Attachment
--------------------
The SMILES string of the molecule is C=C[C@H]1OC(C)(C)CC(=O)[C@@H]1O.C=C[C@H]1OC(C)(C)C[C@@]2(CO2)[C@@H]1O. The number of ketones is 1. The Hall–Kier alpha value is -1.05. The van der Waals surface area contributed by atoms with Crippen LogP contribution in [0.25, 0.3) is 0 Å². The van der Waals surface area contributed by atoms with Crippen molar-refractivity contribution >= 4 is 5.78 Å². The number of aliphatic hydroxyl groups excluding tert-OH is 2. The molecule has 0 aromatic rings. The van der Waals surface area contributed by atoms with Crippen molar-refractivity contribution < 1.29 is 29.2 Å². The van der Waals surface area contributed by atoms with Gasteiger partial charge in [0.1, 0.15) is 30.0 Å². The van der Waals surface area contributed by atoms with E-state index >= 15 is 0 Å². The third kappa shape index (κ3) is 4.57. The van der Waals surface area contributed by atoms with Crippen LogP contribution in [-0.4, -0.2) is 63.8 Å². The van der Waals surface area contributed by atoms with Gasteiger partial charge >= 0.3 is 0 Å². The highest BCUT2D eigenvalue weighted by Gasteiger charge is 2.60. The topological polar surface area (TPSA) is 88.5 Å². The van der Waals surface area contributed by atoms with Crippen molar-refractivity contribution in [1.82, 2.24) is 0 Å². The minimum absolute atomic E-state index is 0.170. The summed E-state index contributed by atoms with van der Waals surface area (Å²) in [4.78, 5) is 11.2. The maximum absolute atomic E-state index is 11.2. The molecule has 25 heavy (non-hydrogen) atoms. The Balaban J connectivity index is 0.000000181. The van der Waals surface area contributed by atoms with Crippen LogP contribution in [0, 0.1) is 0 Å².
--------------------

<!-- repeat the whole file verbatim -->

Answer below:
The SMILES string of the molecule is C=C[C@H]1OC(C)(C)CC(=O)[C@@H]1O.C=C[C@H]1OC(C)(C)C[C@@]2(CO2)[C@@H]1O. The number of ketones is 1. The Hall–Kier alpha value is -1.05. The van der Waals surface area contributed by atoms with Crippen LogP contribution in [0.25, 0.3) is 0 Å². The van der Waals surface area contributed by atoms with Crippen molar-refractivity contribution >= 4 is 5.78 Å². The number of aliphatic hydroxyl groups excluding tert-OH is 2. The molecule has 0 aromatic rings. The van der Waals surface area contributed by atoms with Crippen molar-refractivity contribution < 1.29 is 29.2 Å². The van der Waals surface area contributed by atoms with Gasteiger partial charge in [0.1, 0.15) is 30.0 Å². The van der Waals surface area contributed by atoms with E-state index >= 15 is 0 Å². The third kappa shape index (κ3) is 4.57. The van der Waals surface area contributed by atoms with Crippen LogP contribution in [-0.4, -0.2) is 63.8 Å². The van der Waals surface area contributed by atoms with Gasteiger partial charge >= 0.3 is 0 Å². The highest BCUT2D eigenvalue weighted by Gasteiger charge is 2.60. The topological polar surface area (TPSA) is 88.5 Å². The van der Waals surface area contributed by atoms with Crippen molar-refractivity contribution in [1.82, 2.24) is 0 Å². The minimum absolute atomic E-state index is 0.170. The summed E-state index contributed by atoms with van der Waals surface area (Å²) in [4.78, 5) is 11.2. The maximum absolute atomic E-state index is 11.2. The molecule has 25 heavy (non-hydrogen) atoms. The Balaban J connectivity index is 0.000000181. The van der Waals surface area contributed by atoms with Crippen LogP contribution in [0, 0.1) is 0 Å².